Saturday, October 12, 2013

In The Heat of the Night Starring Sidney Poitier and Rod Steiger

Sidney Poitier and Rod Steiger star in this absorbing crime drama set against the volatile backdrop of racism and segregation in a small Southern town.

In the Heat of the Night is an important film for a number of reasons. In addition to being a compelling and extremely well-acted crime drama, it resonates with great historical and cultural significance. The historical context in which the film was released should be noted when evaluating it. Upon its release in 1967, the Civil Rights Act of 1964 had been passed a mere three years prior, and Jim Crow segregation laws had just recently been taken off the books but were still practiced in parts of country. The film reflects the explosive state of race relations in the U.S., particularly in the South, during the 1960s.

Sidney Poitier plays Philadelphia homicide detective Virgil Tibbs who finds himself stuck in a bigoted Mississippi town where he reluctantly assists the chief of police in investigating the murder of a wealthy industrialist. Northerner Tibbs represents change and a new way of thinking in a place that is stuck in a racist past. It’s a past where black people "knew their place," a place where a black man was called boy even if he was in his eighties.

Tibbs is immediately at odds with his surroundings and is looked upon with either hatred or curiosity by all those he encounters. Even the black residents of the town don’t know what to make of him and eye him cautiously. Tibbs' character embodies a new mindset towards race relations. The residents of the town had never seen a black man like him before, and that alone compels some of them to reevaluate their outmoded thinking and attitudes towards black people.

As was the case in a number of Poitier's roles at the time, Tibbs' character served as a categorical refutation of the procession of negative and stereotypical black characters that had been perpetuated by the film industry for decades. He was the polar opposite of every black racist stereotype that had come before him. Some of the worst of these stereotypes include the stupid, lazy coon; the obsequious and shuffling jiggaboo; and the brutish, depraved savage as depicted in D.W. Griffith's controversial film classic The Birth of a Nation. And some of these stereotypes are still found in films today, of course in different, less obvious incarnations.

In direct contrast to those stereotypes, Tibbs' character is poised, intelligent, cultured and brave. He is man a of high principles and moral integrity who bows to no man, white or black. The characters Poitier played were sometimes criticized for being too perfect, that they were more symbolic ideals than real people. But these roles were necessary in counterbalancing the numerous negative images of African Americans promulgated by Hollywood filmmakers.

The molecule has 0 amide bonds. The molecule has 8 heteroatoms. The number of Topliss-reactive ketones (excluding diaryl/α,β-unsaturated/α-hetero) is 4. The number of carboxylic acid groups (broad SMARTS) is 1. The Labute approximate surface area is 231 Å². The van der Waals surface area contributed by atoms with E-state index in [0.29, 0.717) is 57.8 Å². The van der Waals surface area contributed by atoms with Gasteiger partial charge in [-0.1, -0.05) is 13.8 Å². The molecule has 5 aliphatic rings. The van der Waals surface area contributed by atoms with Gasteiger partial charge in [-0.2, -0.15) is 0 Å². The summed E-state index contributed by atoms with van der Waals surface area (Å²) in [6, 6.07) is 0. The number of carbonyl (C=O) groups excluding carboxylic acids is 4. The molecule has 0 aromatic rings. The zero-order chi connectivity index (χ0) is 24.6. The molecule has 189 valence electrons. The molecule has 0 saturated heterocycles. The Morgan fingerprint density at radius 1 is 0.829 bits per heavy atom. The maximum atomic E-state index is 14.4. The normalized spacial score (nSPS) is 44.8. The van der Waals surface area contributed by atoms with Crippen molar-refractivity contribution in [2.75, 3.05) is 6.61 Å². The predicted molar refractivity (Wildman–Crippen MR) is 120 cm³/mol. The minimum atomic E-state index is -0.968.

To be sure, Poitier wasn't the only black actor out there who was rectifying these negative images, but he was at the forefront because he was such a big star. So fair or not, a lot of it landed on his shoulders alone. But Poitier is such a commanding and charismatic actor that he brought those iconic roles to life and made them very human.

Rod Steiger earned a well-deserved Best Actor Oscar for his superb portrayal of the hard-nosed and hot-tempered Police Chief Bill Gillespie. He and Poitier have incredible chemistry in their scenes together. At first glance, the two men are a study in contrasts. Whereas Gillespie is coarse and quick-tempered, Tibbs is unflappable and polished; Gillespie is sloppy and overweight, while Tibbs is trim and dapper.

However, upon closer examination, the two have much more in common than first meets the eye. Both are proud men who stand by their principles, even if their beliefs and actions go against the grain. And both are quite stubborn. What's brilliant about Gillespie's character is that at first he seems like the typical racist redneck police chief that we've seen in films many times before, but underneath there are several layers of complexity. Near the end of the film, the two men have formed, if not exactly a friendship, a mutual respect for one another and a bond that crosses the racial divide as well as the divide between the North and South.

Director Norman Jewison does a masterful job in capturing the mood and look of a small Southern town during a hot, muggy summer. And he drew great performances not only from Poitier and Steiger but from the rest of the cast as well. Some of the standouts among the supporting cast include Warren Oates as the dim-bulb but likable deputy Sam Wood, Beah Richards as abortionist Mama Caleba, Larry Gates as powerful plantation owner Eric Endicott and Anthony James as the creepy diner counterman Ralph Henshaw. The little hunched-over dance James does to the song "Foul Owl on the Prowl" is classic.

In the Heat of the Night is based on American author John Ball's novel of the same name, and screenwriter/producer Stirling Silliphant does a great job in adapting it for the big screen. Probably the most significant thing the film accomplishes is that it's a gripping crime drama that also effectively addresses issues of race without knocking the viewer over the head with it. In addition to Steiger's win, the film took home Oscars for Best Picture and Best Screenplay at the 1967 Academy Awards.

(originally published at

 In the Heat of the Night at Amazon

No comments:

Post a Comment